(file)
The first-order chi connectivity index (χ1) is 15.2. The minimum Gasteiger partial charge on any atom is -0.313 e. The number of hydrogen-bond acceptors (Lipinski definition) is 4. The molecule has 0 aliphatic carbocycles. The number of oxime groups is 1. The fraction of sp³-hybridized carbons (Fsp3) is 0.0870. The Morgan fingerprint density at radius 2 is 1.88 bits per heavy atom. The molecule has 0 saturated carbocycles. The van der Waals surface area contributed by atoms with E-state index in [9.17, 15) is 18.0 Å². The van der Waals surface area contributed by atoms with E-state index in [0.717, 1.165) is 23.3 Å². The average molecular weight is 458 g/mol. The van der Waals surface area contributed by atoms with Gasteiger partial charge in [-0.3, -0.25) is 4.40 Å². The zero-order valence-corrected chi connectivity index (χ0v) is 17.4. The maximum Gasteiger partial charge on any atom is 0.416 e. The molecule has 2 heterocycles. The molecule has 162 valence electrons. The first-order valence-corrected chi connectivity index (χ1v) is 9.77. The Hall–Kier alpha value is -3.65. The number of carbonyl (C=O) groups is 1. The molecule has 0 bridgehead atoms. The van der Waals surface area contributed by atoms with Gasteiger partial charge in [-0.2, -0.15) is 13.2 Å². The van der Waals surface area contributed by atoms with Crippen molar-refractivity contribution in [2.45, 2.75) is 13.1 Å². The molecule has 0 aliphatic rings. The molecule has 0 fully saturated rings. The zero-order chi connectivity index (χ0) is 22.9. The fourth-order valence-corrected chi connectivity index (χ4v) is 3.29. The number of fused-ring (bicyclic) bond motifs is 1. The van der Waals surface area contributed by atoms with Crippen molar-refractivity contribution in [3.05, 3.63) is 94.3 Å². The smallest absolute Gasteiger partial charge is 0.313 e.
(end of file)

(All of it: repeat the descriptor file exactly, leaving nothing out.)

The first-order chi connectivity index (χ1) is 15.2. The minimum Gasteiger partial charge on any atom is -0.313 e. The number of hydrogen-bond acceptors (Lipinski definition) is 4. The molecule has 0 aliphatic carbocycles. The number of oxime groups is 1. The fraction of sp³-hybridized carbons (Fsp3) is 0.0870. The Morgan fingerprint density at radius 2 is 1.88 bits per heavy atom. The molecule has 0 saturated carbocycles. The van der Waals surface area contributed by atoms with E-state index in [9.17, 15) is 18.0 Å². The van der Waals surface area contributed by atoms with E-state index in [0.717, 1.165) is 23.3 Å². The average molecular weight is 458 g/mol. The van der Waals surface area contributed by atoms with Gasteiger partial charge in [-0.3, -0.25) is 4.40 Å². The zero-order valence-corrected chi connectivity index (χ0v) is 17.4. The maximum Gasteiger partial charge on any atom is 0.416 e. The molecule has 2 heterocycles. The molecule has 162 valence electrons. The first-order valence-corrected chi connectivity index (χ1v) is 9.77. The Hall–Kier alpha value is -3.65. The number of carbonyl (C=O) groups is 1. The molecule has 0 bridgehead atoms. The van der Waals surface area contributed by atoms with Gasteiger partial charge in [-0.2, -0.15) is 13.2 Å². The van der Waals surface area contributed by atoms with Crippen molar-refractivity contribution in [2.45, 2.75) is 13.1 Å². The molecule has 0 aliphatic rings. The molecule has 0 fully saturated rings. The zero-order chi connectivity index (χ0) is 22.9. The fourth-order valence-corrected chi connectivity index (χ4v) is 3.29. The number of fused-ring (bicyclic) bond motifs is 1. The van der Waals surface area contributed by atoms with Crippen molar-refractivity contribution in [3.05, 3.63) is 94.3 Å². The smallest absolute Gasteiger partial charge is 0.313 e.